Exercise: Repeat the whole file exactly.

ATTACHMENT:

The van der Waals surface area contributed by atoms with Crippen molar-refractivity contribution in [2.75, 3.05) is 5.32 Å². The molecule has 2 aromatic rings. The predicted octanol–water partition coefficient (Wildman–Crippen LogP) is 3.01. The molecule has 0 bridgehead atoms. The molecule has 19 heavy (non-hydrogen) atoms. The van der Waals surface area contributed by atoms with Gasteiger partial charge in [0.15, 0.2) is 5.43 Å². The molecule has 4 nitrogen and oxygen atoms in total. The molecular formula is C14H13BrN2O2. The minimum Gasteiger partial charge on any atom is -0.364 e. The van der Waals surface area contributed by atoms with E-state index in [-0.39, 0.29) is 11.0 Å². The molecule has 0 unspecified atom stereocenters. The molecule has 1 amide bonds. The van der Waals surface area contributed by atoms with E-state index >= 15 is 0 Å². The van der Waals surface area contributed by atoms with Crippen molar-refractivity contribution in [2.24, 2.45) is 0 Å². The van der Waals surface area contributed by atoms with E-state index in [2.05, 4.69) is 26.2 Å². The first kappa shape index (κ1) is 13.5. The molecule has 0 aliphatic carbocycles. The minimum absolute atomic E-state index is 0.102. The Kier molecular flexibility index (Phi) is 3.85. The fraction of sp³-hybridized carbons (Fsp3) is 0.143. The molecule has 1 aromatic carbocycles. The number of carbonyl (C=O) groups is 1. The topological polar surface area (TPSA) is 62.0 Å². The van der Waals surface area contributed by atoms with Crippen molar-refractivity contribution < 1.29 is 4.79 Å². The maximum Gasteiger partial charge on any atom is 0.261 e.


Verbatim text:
The van der Waals surface area contributed by atoms with Crippen molar-refractivity contribution in [2.75, 3.05) is 5.32 Å². The molecule has 2 aromatic rings. The predicted octanol–water partition coefficient (Wildman–Crippen LogP) is 3.01. The molecule has 0 bridgehead atoms. The molecule has 19 heavy (non-hydrogen) atoms. The van der Waals surface area contributed by atoms with Gasteiger partial charge in [0.15, 0.2) is 5.43 Å². The molecule has 4 nitrogen and oxygen atoms in total. The molecular formula is C14H13BrN2O2. The minimum Gasteiger partial charge on any atom is -0.364 e. The van der Waals surface area contributed by atoms with E-state index in [-0.39, 0.29) is 11.0 Å². The molecule has 0 unspecified atom stereocenters. The molecule has 1 amide bonds. The van der Waals surface area contributed by atoms with E-state index >= 15 is 0 Å². The van der Waals surface area contributed by atoms with Crippen molar-refractivity contribution in [2.24, 2.45) is 0 Å². The van der Waals surface area contributed by atoms with E-state index in [2.05, 4.69) is 26.2 Å². The first kappa shape index (κ1) is 13.5. The molecule has 0 aliphatic carbocycles. The minimum absolute atomic E-state index is 0.102. The Kier molecular flexibility index (Phi) is 3.85. The fraction of sp³-hybridized carbons (Fsp3) is 0.143. The molecule has 1 aromatic carbocycles. The number of carbonyl (C=O) groups is 1. The topological polar surface area (TPSA) is 62.0 Å². The van der Waals surface area contributed by atoms with Crippen molar-refractivity contribution < 1.29 is 4.79 Å². The maximum Gasteiger partial charge on any atom is 0.261 e.